AP Literature: Good Grief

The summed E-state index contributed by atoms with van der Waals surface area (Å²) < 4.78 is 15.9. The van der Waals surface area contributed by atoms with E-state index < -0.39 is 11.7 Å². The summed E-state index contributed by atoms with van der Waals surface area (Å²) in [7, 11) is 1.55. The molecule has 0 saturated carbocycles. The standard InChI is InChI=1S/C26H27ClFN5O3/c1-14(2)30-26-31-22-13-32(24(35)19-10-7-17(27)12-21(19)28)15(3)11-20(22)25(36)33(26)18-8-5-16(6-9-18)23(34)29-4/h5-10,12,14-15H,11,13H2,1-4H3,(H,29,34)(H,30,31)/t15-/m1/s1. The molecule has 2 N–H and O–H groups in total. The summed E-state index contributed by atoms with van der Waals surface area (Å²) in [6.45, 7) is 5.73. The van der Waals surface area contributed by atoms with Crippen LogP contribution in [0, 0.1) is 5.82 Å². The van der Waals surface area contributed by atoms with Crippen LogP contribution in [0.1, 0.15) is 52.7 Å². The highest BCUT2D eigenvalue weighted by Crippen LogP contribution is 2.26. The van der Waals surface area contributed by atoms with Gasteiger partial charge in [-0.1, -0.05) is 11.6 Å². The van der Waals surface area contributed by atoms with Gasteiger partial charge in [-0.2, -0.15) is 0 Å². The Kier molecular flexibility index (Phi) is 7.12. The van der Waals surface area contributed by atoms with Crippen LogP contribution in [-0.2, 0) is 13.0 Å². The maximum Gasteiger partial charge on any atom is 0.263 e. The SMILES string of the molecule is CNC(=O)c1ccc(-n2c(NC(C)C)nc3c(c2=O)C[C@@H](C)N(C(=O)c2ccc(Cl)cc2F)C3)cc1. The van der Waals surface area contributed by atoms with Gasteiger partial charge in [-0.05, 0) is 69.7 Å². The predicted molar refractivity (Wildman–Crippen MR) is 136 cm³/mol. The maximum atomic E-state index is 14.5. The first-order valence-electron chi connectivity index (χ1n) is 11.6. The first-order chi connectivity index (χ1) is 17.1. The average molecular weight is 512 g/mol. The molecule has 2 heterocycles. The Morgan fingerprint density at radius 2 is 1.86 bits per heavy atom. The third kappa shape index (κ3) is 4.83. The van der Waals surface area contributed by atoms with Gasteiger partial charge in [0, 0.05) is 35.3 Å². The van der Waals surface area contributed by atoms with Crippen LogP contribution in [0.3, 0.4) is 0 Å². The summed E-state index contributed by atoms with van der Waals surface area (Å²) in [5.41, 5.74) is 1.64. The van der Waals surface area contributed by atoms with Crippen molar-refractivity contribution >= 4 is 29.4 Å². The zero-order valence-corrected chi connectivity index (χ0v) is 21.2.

A character in graphic novelist Dash Shaw’s BodyWorld declares to another, “Living is suffering, Billy. Now give your mom a nice big hug.” Is that right? Buddha seems to say as much in the first of the Four Noble Truths—that suffering is a condition of being alive. Writers have dramatized the many forms of human suffering—in tragedy, comedy, and modern hybrids of traditional genres—for the reader’s vicarious experience and reflection. This course challenges the assumption that life constitutes suffering by exploring the meaning that can be made out of harrowing experiences. Authors help students address questions from diverse angles: How is it that some people can overcome the worst predicaments, whereas others cannot? To what extent do we create and perpetuate our own crises? How much of our success in coping, healing, and emerging wiser depends on ourselves? What does compassion really require of us? Works may include the Book of Job, the Gospel of Luke, William Shakespeare’s Hamlet, Franz Kafka’s The Metamorphosis, Nathanael West’s Miss Lonelyhearts, Virginia Woolf’s Mrs. Dalloway, Albert Camus’s The Plague, and Louise Erdrich’s Tracks, among others, as well as a variety of poems representing voices across time and cultures.